The Ballad of John Barleycorn and Annabel Lee

                              The Ballad of John Barleycorn and Annabel Lee

Ah, John Barleycorn, when will your harvest be done?
So long at work, even for a good countryman.
Ah, John Barleycorn, when will your harvest be done?
So late in the fields, far from me, my countryman.

Our daughter, Mary, sleeps in her cradle,
and our son, Jonathan, drinks ale with the shepherd men
in the market village inn.
Ah, John Barleycorn, when are you coming home again?

I was a quiet, homely maid when we met.
You’re the harvest man who came to court me,
silent even then.
Ah, John Barleycorn, when are you coming home again?

So called the countryman’s wife, Annabel Lee,
her long hair and her shawl blowing in the sun
and the harvest breeze.
Then to her, he turned to see.
O, John Barleycorn, come walking home beneath the trees.

Ah, Annabel Lee, my harvest work is now done.
Under the silver moon, come and make love with me.
Ah, Annabel Lee, as when Eden had begun,
let’s be naked in love beneath the apple tree.

Ah, Annabel Lee, you are a good wife to me,
now here I am beside you, come walk home with me.
Ah, Annabel Lee, you wore a hood round your heart,
you lived in a cottage in a coomb by the sea.

Ah, Annabel Lee, help me remember first days,
ballads I sang for you while you made apple pie.
Ah, Annabel Lee, I know your holy wife ways,
we make love in our bed until with tears we cry.

Ah, Annabel Lee, only you truly talk with me.
In my harvest work, I write true love songs for thee.
Ah, Annabel Lee, now unbutton your dress for me,
your hair long and starry under the apple tree.

Ah, Annabel Lee, with you beside me,
summer will never leave the sky.
My mouth is warm and dry, like the cider you gave me.
Ah, Annabel Lee, when dawn wakes the birds,
they will sing for you and I.
I left my hoe and my plough in the fields, far behind me.

Ah, John Barleycorn, when will your harvest be done?
So long at work, even for a good countryman.
Ah, John Barleycorn, when will your harvest be done?
So late in the fields, far from me, my countryman.

O, John Barleycorn,
John Barley, John Barleycorn.
At the end of the road a golden tree,
and the golden woman you waited to marry.
O, John Barleycorn,
John Barley, John Barleycorn.

 

 

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The Tyranny of I

                              The Tyranny of I

Late summer afternoon, July,
Sabastian Sprott mused
on the tyranny of I,
how often lines he wrote and read
were egged on by ego,
the pain suffered by I,
the joy felt by I,
his meditations moved him so,
he thought, only to write
in the third person
was the way to go.
Yes, maybe, in his lines,
he could identify he as I,
but other times,
he was most definitely a character,
one removed from him,
strangely free of him,
and most certainly not him,
one he could watch,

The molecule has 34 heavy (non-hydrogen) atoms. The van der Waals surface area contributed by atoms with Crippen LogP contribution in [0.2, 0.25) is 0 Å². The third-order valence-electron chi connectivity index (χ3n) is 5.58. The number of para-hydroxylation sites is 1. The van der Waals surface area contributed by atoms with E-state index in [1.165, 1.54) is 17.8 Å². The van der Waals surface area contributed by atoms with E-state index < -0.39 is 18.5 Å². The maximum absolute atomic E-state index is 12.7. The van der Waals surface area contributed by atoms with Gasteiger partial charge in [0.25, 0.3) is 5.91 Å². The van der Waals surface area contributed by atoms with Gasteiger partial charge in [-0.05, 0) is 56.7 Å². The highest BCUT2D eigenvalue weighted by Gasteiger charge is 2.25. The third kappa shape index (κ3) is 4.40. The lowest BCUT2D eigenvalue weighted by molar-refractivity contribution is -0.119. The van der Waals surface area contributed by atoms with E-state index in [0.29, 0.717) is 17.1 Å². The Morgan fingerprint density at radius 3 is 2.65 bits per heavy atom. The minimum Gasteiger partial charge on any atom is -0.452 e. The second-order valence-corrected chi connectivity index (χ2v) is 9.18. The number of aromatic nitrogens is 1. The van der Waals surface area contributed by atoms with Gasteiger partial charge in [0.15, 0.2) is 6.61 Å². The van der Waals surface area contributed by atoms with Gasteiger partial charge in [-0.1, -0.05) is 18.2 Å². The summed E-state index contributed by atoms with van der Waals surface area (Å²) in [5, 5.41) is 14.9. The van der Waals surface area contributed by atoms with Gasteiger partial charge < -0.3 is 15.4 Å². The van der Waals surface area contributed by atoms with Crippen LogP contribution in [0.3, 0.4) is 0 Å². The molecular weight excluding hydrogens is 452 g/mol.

subtly, help him move
in his own way,
his own world occupy,
a character in a novel
who was not the author’s I.
First person narratives,
he noted, from literary opinions
that he pondered with his eye,
some readers frowned upon,
partly because of
the constant use of I.
Word flow, guided by ego,
some resented, were repelled by,
a truth he wanted to untie.
What about verse, he wondered.
Do readers like it so
when poets only write of I,
their word flow guided by ego?
Some eastern faiths, he knew,
advised freedom from I,
even the death of I,
to reach a clearer, higher state,
but he never wished to go that far,
be that close to death,
while still his body breathed.
No, that state, if so like death, could wait.
But he did not want his I
to be his ruler absolute.
In his next essay, perhaps,
would advise poets to try
to write in the third person,
at least, sometimes,
and to consider what it means,
the tyranny of I.
To save himself from his own
tyranny of I,
he often wrote in third person he,
but he also knew that I
a goodly, kindly ruler could be.
Freedom from I, serenity,
cleansed of I, single eye
open to eternity.
Grand words. Still, he knew
he could write as a fictional he.
Detachment from I, tranquillity.
Extinguishment of I, peace within,
not being, one open eye
seeing space, within, without, peace.
Shakespearean soliloquy,
where would that be
without thoughts on I?
But who speaks,
the playwright or the player?
Descartesean reductionism
came to I think, therefore I am.
A satisfying conclusion.
Frankenstein’s fiend
had no name, no soul, no I,
friendless, he blundered to his death,
under the vast, unpitying sky.
Frankenstein only thought of I
when his fiend he stitched together,
not of his fellow humans,
but of making his mark
to outlast the weather.
I this, I that, I in pain, I not in pain,
I in hate, I in love,
I nowhere, I with wish elsewhere.
Outside his windows,
watched cumulus clouds
accumulate in the sky,
and felt the friendly force,
not the tyranny of I.

 

 

 

 

A Preliminary Portrait of Raymond El Longstride

                  A Preliminary Portrait of Raymond El Longstride

Raymond El Longstride
stood on the kitchen floor, stone hard,
stiff, straight, like a sentry, on guard,
waited for the kettle to boil,
the water to make black coffee,
his tongue and innards to warm and oil.
He wore black ballistic trousers,
high, black boots with silver spurs,
a tall, white plumed silver helmet,
a long coat, rough with black bear hairs.
Satisfied, his life well marshalled, drilled,
his steady betrothed, Brunhilda Battlemaiden,
he thought on, in amorous arts, most skilled.
Her breasts blossomed, enlarged before his eyes,
her passion enough to melt a waste of ice,
out shine the spectacles of northern skies.
Whose side he was on, what war he fought in,
he never considered,
those he knew, too polite to ask,
his white plumed silver helmet,
he wore not for protection,
nor was it a mask.
To him even the boiling of an egg
was a well precisioned, military task.
Everyone he knew thought he was a foreigner,
who came from somewhere else,
certainly not from their land.
Often he was referred to in company
as that foreign chap,
from some obscure dukedom,
no longer on the map.
Of his solitary uniqueness,
Raymond seemed unaware.
Of his background and parentage,
he was not one to share.
Seldom spoke of his sister,
Maeve Minerva Strom,
a sculptress, he informed,
who made stone owls and toads,
and protested that the government
did naught for bicycles on roads.
What singled him out most